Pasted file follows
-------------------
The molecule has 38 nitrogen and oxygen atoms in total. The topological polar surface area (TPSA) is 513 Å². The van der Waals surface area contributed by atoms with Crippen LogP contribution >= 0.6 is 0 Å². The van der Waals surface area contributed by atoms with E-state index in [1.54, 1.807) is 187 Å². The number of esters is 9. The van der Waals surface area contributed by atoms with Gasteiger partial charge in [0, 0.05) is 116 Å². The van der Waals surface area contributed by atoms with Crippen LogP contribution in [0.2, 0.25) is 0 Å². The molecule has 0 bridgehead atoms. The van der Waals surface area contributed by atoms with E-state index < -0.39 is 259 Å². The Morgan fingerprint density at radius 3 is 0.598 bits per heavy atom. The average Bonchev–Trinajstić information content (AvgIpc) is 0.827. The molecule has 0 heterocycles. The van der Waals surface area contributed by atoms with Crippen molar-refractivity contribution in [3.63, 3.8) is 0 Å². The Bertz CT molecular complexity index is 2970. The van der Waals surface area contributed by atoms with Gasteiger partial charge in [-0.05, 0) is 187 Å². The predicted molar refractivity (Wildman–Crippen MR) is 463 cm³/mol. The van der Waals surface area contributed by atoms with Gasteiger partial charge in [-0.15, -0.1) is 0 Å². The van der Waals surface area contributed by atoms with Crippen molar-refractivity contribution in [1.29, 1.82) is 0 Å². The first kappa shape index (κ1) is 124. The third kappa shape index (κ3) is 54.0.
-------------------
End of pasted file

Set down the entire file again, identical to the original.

The molecule has 38 nitrogen and oxygen atoms in total. The topological polar surface area (TPSA) is 513 Å². The van der Waals surface area contributed by atoms with Crippen LogP contribution >= 0.6 is 0 Å². The van der Waals surface area contributed by atoms with E-state index in [1.54, 1.807) is 187 Å². The number of esters is 9. The van der Waals surface area contributed by atoms with Gasteiger partial charge in [0, 0.05) is 116 Å². The van der Waals surface area contributed by atoms with Crippen LogP contribution in [0.2, 0.25) is 0 Å². The molecule has 0 bridgehead atoms. The van der Waals surface area contributed by atoms with E-state index < -0.39 is 259 Å². The Morgan fingerprint density at radius 3 is 0.598 bits per heavy atom. The average Bonchev–Trinajstić information content (AvgIpc) is 0.827. The molecule has 0 heterocycles. The van der Waals surface area contributed by atoms with Crippen molar-refractivity contribution in [3.63, 3.8) is 0 Å². The Bertz CT molecular complexity index is 2970. The van der Waals surface area contributed by atoms with Gasteiger partial charge in [-0.05, 0) is 187 Å². The predicted molar refractivity (Wildman–Crippen MR) is 463 cm³/mol. The van der Waals surface area contributed by atoms with Gasteiger partial charge in [-0.15, -0.1) is 0 Å². The van der Waals surface area contributed by atoms with Crippen molar-refractivity contribution in [1.29, 1.82) is 0 Å². The first kappa shape index (κ1) is 124. The third kappa shape index (κ3) is 54.0.